38 Works

Data from: Establishing a community-wide DNA barcode library as a new tool for arctic research

H. Wirta, G. Várkonyi, C. Rasmussen, R. Kaartinen, N. M. Schmidt, P. D. N. Hebert, M. Barták, G. Blagoev, H. Disney, S. Ertl, P. Gjelstrup, D. J. Gwiazdowicz, L. Huldén, J. Ilmonen, J. Jakovlev, M. Jaschhof, J. Kahanpää, T. Kankaanpää, P. H. Krogh, R. Labbee, C. Lettner, V. Michelsen, S. A. Nielsen, T. R. Nielsen, L. Paasivirta … & T. Roslin
DNA sequences offer powerful tools for describing the members and interactions of natural communities. In this study, we establish the to-date most comprehensive library of DNA barcodes for a terrestrial site, including all known macroscopic animals and vascular plants of an intensively studied area of the High Arctic, the Zackenberg Valley in Northeast Greenland. To demonstrate its utility, we apply the library to identify nearly 20 000 arthropod individuals from two Malaise traps, each operated...

Data from: Nested species interactions promote feasibility over stability during the assembly of a pollinator community

Serguei Saavedra, Rudolf P. Rohr, Jens M. Olesen & Jordi Bascompte
The foundational concepts behind the persistence of ecological communities have been based on two ecological properties: dynamical stability and feasibility. The former is typically regarded as the capacity of a community to return to an original equilibrium state after a perturbation in species abundances and is usually linked to the strength of interspecific interactions. The latter is the capacity to sustain positive abundances on all its constituent species and is linked to both interspecific interactions...

Data from: Population structure, genetic variation and linkage disequilibrium in perennial ryegrass populations divergently selected for freezing tolerance

Mallikarjuna Rao Kovi, Siri Fjellheim, Simen R. Sandve, Arild Larsen, Heidi Rudi, Torben Asp, Matthew Peter Kent & Odd Arne Rognli
Low temperature is one of the abiotic stresses seriously affecting the growth of perennial ryegrass (Lolium perenne L. Understanding the genetic control of freezing tolerance would aid in the development of cultivars of perennial ryegrass with improved adaptation to frost. A total number of 80 individuals (24 of High frost [HF]; 29 of Low frost [LF] and 27 of Unselected [US]) from the second generation of the two divergently selected populations and an unselected control...

Data from: \"Diagnostic SNPs for inferring population structure in American mink (Neovison vison) identified through RAD sequencing\" in Genomic Resources Notes accepted 1 October 2014 to 30 November 2014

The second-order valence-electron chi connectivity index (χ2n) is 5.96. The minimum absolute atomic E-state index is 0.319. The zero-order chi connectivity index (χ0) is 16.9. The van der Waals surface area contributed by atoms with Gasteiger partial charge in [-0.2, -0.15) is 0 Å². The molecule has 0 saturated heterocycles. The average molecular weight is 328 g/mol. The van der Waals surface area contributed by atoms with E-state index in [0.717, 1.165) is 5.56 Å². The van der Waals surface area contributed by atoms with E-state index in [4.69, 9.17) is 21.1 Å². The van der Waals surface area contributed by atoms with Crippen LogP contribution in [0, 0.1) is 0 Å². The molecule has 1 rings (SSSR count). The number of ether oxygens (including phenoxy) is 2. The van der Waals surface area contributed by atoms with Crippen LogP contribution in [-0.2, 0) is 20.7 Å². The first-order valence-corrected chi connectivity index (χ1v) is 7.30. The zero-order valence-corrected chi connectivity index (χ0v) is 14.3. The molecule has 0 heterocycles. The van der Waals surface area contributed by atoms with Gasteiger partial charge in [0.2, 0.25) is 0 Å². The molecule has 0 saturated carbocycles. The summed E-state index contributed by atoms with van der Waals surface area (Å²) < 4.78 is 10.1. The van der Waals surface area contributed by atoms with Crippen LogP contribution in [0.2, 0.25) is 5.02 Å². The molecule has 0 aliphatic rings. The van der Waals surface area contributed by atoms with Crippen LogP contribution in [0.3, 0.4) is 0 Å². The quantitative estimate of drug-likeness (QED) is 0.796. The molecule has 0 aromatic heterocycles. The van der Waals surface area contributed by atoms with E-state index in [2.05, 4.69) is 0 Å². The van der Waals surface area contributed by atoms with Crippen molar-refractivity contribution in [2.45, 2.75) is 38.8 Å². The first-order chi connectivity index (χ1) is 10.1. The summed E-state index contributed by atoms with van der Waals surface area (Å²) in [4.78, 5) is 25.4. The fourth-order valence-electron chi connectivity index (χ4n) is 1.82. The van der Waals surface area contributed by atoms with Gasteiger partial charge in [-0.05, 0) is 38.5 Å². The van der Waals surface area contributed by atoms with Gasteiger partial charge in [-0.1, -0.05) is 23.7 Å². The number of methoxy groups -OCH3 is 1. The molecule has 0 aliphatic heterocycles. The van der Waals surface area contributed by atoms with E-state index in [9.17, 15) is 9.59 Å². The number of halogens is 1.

Janne Pia Thirstrup, Aritz Ruiz-Gonzalez, Jose Martin Pujolar, Peter Foged Larsen, Rasmus O. Nielsen, Ettore Randi, Andrzej Zalewski, Cino Pertoldi, Mariella Baratti, Tiziana Di Lorenzo, Alessio Iannucci, Diana Maria Paola Galassi, Valentina Iannilli, Just Jensen, Dragos Postolache & Giovanni Giuseppe Vendramin
The article documents the public availability of RAD sequencing data and generated SNPs for the American mink (Neovison vison). 224,095 polymorphic loci were identified from 14 mink from which primers were designed for a subset of 380 SNPs. The panel was tested on 211 mink. Fisher’s F-statistics (Fis, FIT and FST) as well as observed (HO), expected (HE) and unbiased expected (uHE) heterozygosity was calculated for the SNPs and 194 SNPs was validated as being...

Data from: Range-dependent flexibility in the acoustic field of view of echolocating porpoises (Phocoena phocoena)

Danuta M. Wisniewska, John M. Ratcliffe, Kristian Beedholm, Christian B. Christensen, Mark Johnson, Jens C. Koblitz, Magnus Wahlberg & Peter M. Madsen
Toothed whales use sonar to detect, locate, and track prey. They adjust emitted sound intensity, auditory sensitivity and click rate to target range, and terminate prey pursuits with high-repetition-rate, low-intensity buzzes. However, their narrow acoustic field of view (FOV) is considered stable throughout target approach, which could facilitate prey escape at close-range. Here, we show that, like some bats, harbour porpoises can broaden their biosonar beam during the terminal phase of attack but, unlike bats,...

Data from: Contrasting the roles of section length and instream habitat enhancement for river restoration success: a field study on 20 European restoration projects

Daniel Hering, Jukka Aroviita, Annette Baattrup-Pedersen, Karel Brabec, Tom Buijse, Frauke Ecke, Nikolai Friberg, Marek Gielczewski, Kathrin Januschke, Jan Köhler, Benjamin Kupilas, Armin W. Lorenz, Susanne Muhar, Amael Paillex, Michaela Poppe, Torsten Schmidt, Stefan Schmutz, Jan Vermaat, Piet F. M. Verdonschot, Ralf C. M. Verdonschot, Jochem Kail & Christian Wolter
1. Restoration of river hydromorphology often has limited detected effects on river biota. One frequently discussed reason is that the restored river length is insufficient to allow populations to develop and give the room for geomorphologic processes to occur. 2. We investigated ten pairs of restored river sections of which one was a large project involving a long, intensively restored river section and one represented a smaller restoration effort. The restoration effect was quantified by...